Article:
So here’s what we know about Thursday’s press-only event at Apple’s Cupertino headquarters: The event starts at 10 a.m. PT and will focus on the forthcoming iPhone 4.0 update. The invitation was pretty clear about that.
We also know that, whatever iPhone-related news Apple plans to unveil, Macworld’s Jason Snell and Dan Frakes will be in Cupertino to live blog the iPhone 4.0 preview.
But apart from that? Your guess about Thursday’s iPhone 4.0 preview event is as good as mine. And therein lies the peril of trying to prognosticate pronouncements from a company that keeps its cards pretty close to the vest.
“I don’t think there’s a whole lot of value in speculating on any given feature at this point,” said Michael Gartenberg, a partner with Altimeter Group, when I spoke to him on Wednesday. And while that’s true enough, half the fun of these Apple get-togethers comes from trying to deduce what Apple has planned. (The other half? Reminding anyone foolhardy enough to make a guess how spectacularly wrong they turn out to be, if my inbox is any indication.)
Fortunately, Apple offers a little hint as to what to expect from what it’s done at past iPhone OS events. This is the third consecutive spring Apple has summoned reporters to its headquarters to give them the straight dope on what to expect in forthcoming OS updates. In 2008, the company took the wraps off the iPhone SDK, which paved the way for those hundreds of thousands of apps that currently fill up your phone, and talked up efforts to make the smartphone more appealing to enterprise users. In 2009, Apple focused on new tools for app makers, including in-app purchases and peer-to-peer connectivity. It also previewed new features like cut-and-paste and MMS support aimed at extending the iPhone OS’s capabilities. (Or, if you’re the glass-half-empty type, added features that probably should have been there in the first place.)
What could that mean for Thursday? More of the same, says Avi Greengart, research director for consumer devices at Current Analysis, who told me that the event “will be split between features aimed at improving the user experience for consumers and features aimed at helping developers build richer applications.”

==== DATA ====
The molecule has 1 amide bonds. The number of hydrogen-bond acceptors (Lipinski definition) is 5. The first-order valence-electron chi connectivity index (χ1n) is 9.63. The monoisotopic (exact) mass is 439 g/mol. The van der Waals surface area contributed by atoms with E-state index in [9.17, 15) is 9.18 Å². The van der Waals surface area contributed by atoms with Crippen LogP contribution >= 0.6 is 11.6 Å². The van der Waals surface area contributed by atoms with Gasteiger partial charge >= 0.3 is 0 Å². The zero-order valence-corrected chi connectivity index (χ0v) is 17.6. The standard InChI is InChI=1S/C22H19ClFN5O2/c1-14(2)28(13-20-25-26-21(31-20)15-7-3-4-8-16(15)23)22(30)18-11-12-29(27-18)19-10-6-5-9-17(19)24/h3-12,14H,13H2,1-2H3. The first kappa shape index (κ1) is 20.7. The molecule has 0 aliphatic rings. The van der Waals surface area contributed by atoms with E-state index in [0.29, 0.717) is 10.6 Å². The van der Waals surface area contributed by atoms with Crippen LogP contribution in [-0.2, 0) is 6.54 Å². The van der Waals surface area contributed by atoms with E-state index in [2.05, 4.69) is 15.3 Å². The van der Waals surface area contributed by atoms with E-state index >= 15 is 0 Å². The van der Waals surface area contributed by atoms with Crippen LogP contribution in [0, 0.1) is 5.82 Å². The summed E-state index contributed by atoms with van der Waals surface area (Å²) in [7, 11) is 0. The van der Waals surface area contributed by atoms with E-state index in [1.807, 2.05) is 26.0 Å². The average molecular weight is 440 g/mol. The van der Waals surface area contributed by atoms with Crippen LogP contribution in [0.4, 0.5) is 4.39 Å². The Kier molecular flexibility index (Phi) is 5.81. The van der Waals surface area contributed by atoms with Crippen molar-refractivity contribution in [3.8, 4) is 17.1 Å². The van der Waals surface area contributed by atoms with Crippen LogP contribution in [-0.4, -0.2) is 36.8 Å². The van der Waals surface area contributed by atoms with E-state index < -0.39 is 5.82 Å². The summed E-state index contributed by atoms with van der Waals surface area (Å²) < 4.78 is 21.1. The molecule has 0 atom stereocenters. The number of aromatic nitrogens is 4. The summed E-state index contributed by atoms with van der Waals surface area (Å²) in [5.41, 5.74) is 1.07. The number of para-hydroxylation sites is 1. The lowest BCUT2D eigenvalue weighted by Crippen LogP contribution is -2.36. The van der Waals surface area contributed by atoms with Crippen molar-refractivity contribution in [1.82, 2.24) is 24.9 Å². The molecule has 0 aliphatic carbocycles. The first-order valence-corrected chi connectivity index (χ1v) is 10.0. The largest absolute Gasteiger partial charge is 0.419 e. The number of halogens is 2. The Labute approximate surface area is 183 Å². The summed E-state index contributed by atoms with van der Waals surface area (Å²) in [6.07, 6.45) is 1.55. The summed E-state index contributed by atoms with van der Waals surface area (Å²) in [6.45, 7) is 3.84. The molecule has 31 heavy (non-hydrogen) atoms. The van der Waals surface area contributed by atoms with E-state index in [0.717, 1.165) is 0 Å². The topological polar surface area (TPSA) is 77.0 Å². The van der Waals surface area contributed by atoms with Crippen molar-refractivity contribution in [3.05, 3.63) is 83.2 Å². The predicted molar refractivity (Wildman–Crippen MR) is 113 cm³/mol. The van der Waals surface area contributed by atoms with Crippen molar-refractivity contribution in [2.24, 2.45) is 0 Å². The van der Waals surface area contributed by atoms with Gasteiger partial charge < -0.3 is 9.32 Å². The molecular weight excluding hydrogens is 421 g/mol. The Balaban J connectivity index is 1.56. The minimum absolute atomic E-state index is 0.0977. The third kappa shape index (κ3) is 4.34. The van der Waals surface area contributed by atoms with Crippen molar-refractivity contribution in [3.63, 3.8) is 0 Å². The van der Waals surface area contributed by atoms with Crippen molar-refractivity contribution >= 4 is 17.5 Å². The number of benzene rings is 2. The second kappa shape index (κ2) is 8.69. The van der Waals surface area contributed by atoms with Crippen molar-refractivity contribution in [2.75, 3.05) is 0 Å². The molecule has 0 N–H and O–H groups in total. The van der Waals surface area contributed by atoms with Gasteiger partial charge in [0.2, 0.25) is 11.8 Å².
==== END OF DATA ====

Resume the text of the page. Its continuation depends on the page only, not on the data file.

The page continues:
What those features will be, of course, is up to Apple. But the analysts I spoke to on Wednesday seem to agree with Macworld’s wishlist, with third-party multitasking leading the requests. “I know why they didn’t do it in the first generation,” said Tim Bajarin, president of consulting firm Creative Strategies, adding that Apple felt allow apps to run in the background would consume battery life. But now with rival mobile operating systems featuring multitasking—most notably, Google’s Android OS—”it’s become a competitive issue,” Bajarin added.
Even if full-fledged multitasking isn’t in the works for iPhone 4.0, Greengart said, Apple could introduce some modified form of the feature. “It may allow a limited number of applications to run in the background, or, more likely, allow specific processes to run in the background,” said Greengart, citing streaming music, GPS beaming, and messaging, as possible examples.
Other changes to the iPhone OS that Greengart sees as a possibility for Thursday include social network integration—“another area where where Apple lags Palm, HTC, and Motorola,” he said—and notifications and alerts. “Apple has to have seen that the approach Palm and Google take to alerts is better than the modal method Apple uses every time you get a text message or even a phone call,” he added.
Still, Altimeter Group’s Gartenberg notes that Apple isn’t typically in the habit of matching what competitors already do. “Apple typically doesn’t respond in that manner,” he said. “They keep their own counsel as to what’s an important feature or not.”
Apple’s Thursday event comes less than a week after the iPad hit stores. But don’t look for the tablet to garner much attention during Apple’s presentation. True, the changes to the iPhone OS previewed Thursday may also affect the iPad, but it’s the phone experience that figures to be front and center during the event.
That goes double when it comes to possible hardware announcements, like a future version of the phone itself. “It’s unlikely if the past is any guide,” Gartenberg said. “Apple has done [iPhone OS events] twice… and in both cases, it kept the focus on the software.”
Bajarin is even more adamant about where Apple will place its focus at Thursday’s event. “I don’t believe it has anything to do with the iPad,” he said. “I don’t believe it has anything to do with hardware.”
Instead, look for Apple to do on Thursday what it’s done the past two years—set the stage for releases to come later this year. “They have often done this to set up the [Worldwide] Developers Conference and lay the groundwork for what can be next,” Bajarin said. “Then, they roll things out closer to the Developer Conference.”